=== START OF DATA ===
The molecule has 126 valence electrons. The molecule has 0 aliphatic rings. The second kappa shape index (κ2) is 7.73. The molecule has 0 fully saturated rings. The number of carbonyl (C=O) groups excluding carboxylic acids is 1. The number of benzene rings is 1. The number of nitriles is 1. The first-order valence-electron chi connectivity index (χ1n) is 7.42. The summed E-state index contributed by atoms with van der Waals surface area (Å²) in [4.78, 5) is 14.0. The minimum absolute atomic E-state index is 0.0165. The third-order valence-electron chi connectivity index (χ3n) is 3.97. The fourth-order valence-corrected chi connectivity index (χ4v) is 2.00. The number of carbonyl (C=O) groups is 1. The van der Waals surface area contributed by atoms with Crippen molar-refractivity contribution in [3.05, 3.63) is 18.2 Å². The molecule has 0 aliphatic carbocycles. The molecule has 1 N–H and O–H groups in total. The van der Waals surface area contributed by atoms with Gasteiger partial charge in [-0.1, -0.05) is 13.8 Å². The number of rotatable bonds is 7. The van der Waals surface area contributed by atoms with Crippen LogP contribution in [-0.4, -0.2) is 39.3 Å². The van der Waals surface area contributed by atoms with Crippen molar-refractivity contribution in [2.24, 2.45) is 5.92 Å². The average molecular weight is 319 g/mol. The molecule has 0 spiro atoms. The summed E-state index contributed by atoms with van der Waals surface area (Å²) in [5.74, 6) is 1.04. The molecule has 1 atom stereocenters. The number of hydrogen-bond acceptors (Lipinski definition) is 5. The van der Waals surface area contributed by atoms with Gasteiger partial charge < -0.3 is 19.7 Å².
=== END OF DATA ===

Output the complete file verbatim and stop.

The molecule has 126 valence electrons. The molecule has 0 aliphatic rings. The second kappa shape index (κ2) is 7.73. The molecule has 0 fully saturated rings. The number of carbonyl (C=O) groups excluding carboxylic acids is 1. The number of benzene rings is 1. The number of nitriles is 1. The first-order valence-electron chi connectivity index (χ1n) is 7.42. The summed E-state index contributed by atoms with van der Waals surface area (Å²) in [4.78, 5) is 14.0. The minimum absolute atomic E-state index is 0.0165. The third-order valence-electron chi connectivity index (χ3n) is 3.97. The fourth-order valence-corrected chi connectivity index (χ4v) is 2.00. The number of carbonyl (C=O) groups is 1. The van der Waals surface area contributed by atoms with Crippen molar-refractivity contribution in [3.05, 3.63) is 18.2 Å². The molecule has 0 aliphatic carbocycles. The molecule has 1 N–H and O–H groups in total. The van der Waals surface area contributed by atoms with Gasteiger partial charge in [-0.1, -0.05) is 13.8 Å². The number of rotatable bonds is 7. The van der Waals surface area contributed by atoms with Crippen LogP contribution in [-0.4, -0.2) is 39.3 Å². The van der Waals surface area contributed by atoms with Crippen molar-refractivity contribution in [2.24, 2.45) is 5.92 Å². The average molecular weight is 319 g/mol. The molecule has 0 spiro atoms. The summed E-state index contributed by atoms with van der Waals surface area (Å²) in [5.74, 6) is 1.04. The molecule has 1 atom stereocenters. The number of hydrogen-bond acceptors (Lipinski definition) is 5. The van der Waals surface area contributed by atoms with Gasteiger partial charge < -0.3 is 19.7 Å².